Thursday, August 2, 2007

Milky way project

In the early 20th century Astronomer EE Barnard composed a photographic atlas of the milky way, this work was done at the Lick observatory in California and was at the time a rather technical venture. However with the advances in film and camera technology it should be possible to take similar pictures today with amature level equipment.

With modern films such as Fuji Provia 400F it is possible to get quite a lot of milky way detail in as little as 15 seconds at F 2.0. With an equatorials mounted telescope and a camera mounted piggy back wide fields can be captured of much of the northern milky way, from Sagatarius up across to Cassiopea and down into the winter sky. This will take many sessions probably over a course of several years.

The first question is what type of camera to use:

The Options:

* 35mm (Pentax K-1000)

* Easy to use
* Easy to get lens for
* F2.0 Lens
* Light weight
* Film is reasonably cheap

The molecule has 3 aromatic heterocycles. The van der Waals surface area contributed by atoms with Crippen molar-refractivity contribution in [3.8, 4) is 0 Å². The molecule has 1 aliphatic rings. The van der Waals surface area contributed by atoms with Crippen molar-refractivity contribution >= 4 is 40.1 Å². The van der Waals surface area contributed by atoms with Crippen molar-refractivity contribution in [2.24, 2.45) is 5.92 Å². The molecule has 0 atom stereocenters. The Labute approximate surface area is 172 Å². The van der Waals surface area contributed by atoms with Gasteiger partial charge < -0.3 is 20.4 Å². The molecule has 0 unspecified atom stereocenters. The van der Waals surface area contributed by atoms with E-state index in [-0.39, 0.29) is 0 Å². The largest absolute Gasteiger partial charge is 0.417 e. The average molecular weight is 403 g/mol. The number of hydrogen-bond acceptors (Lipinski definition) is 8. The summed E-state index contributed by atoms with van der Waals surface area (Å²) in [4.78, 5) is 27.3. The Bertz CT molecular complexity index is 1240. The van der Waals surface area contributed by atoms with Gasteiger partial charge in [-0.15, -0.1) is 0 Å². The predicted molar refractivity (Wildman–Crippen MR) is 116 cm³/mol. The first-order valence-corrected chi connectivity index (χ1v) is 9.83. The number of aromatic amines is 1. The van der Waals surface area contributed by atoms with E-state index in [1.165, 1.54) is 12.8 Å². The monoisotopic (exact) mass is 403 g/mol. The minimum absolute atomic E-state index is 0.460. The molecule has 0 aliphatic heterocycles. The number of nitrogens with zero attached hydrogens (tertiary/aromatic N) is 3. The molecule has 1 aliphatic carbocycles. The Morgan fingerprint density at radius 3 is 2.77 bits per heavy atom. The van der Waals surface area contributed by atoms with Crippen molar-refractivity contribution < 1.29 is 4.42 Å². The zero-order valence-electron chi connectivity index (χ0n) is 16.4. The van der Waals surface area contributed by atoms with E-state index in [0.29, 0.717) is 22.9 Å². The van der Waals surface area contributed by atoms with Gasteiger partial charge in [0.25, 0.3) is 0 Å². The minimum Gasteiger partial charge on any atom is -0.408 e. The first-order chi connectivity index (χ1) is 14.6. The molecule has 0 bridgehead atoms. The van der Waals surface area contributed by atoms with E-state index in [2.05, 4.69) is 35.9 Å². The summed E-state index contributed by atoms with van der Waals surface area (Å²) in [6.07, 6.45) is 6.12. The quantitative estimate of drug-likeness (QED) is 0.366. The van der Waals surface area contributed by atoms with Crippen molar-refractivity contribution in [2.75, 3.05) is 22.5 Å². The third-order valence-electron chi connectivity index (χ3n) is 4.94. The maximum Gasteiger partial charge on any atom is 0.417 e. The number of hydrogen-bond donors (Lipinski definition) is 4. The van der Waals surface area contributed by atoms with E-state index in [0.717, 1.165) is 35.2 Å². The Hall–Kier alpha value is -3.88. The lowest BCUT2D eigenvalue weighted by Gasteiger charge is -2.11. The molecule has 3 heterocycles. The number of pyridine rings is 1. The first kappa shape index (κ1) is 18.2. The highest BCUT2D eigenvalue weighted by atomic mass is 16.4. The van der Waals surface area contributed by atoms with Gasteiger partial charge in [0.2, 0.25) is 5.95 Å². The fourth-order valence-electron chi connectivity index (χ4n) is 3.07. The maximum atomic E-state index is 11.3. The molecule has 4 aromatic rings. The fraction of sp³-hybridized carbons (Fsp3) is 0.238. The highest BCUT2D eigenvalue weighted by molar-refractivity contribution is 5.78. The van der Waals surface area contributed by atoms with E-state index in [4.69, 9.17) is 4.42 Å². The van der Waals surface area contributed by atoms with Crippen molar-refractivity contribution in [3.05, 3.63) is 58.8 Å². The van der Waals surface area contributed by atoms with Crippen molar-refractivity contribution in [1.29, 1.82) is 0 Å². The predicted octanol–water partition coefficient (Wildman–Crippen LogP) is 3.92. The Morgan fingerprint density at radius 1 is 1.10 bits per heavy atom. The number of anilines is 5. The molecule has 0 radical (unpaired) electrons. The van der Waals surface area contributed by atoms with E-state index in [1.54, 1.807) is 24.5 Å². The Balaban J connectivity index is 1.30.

* Small Negatives
* 50mm Lens leaves a pretty small plate scale

* 120 format, Rolleiflex F2.8 80mm

* Film is larger
* High quality optics, probably can be shot at F2.8 or F4.0
* Film is still not very expensive
* Not too heavy


* Camera is flakey and needs repair
* only one lens (but at least is a really good one)

* 120 Format Pentacon 6 or the like with 250 mm lens

* Same size film as the Rollei
* Long lens will bring out more small details,


* Unknown mechnical and optical quality
* Would have to buy camera (1200NIS or so)
* Weight?

* 4x5 format, Sinar F1

* High end 150mm APO lens
* 150mm Lens will bring many smaller details above the grain of the film
* 4x5 film is much bigger allowing for a lot of detail


* Provia 400F is not made in 4x5 would have to use Provia 100F
* Lens is only F5.6, so exposures would have to be in the 5-10min range
* Camera weight
* Camera flex could be a problem
* Film flatness could be an issue, with luck quickloads would fix this, or if not we can build a vacuum back

For now I plan to start trying with the Sinar, this may get swapped out for a flatbed camera, however if the project can be made to work with a LF camera the result will look amazing.

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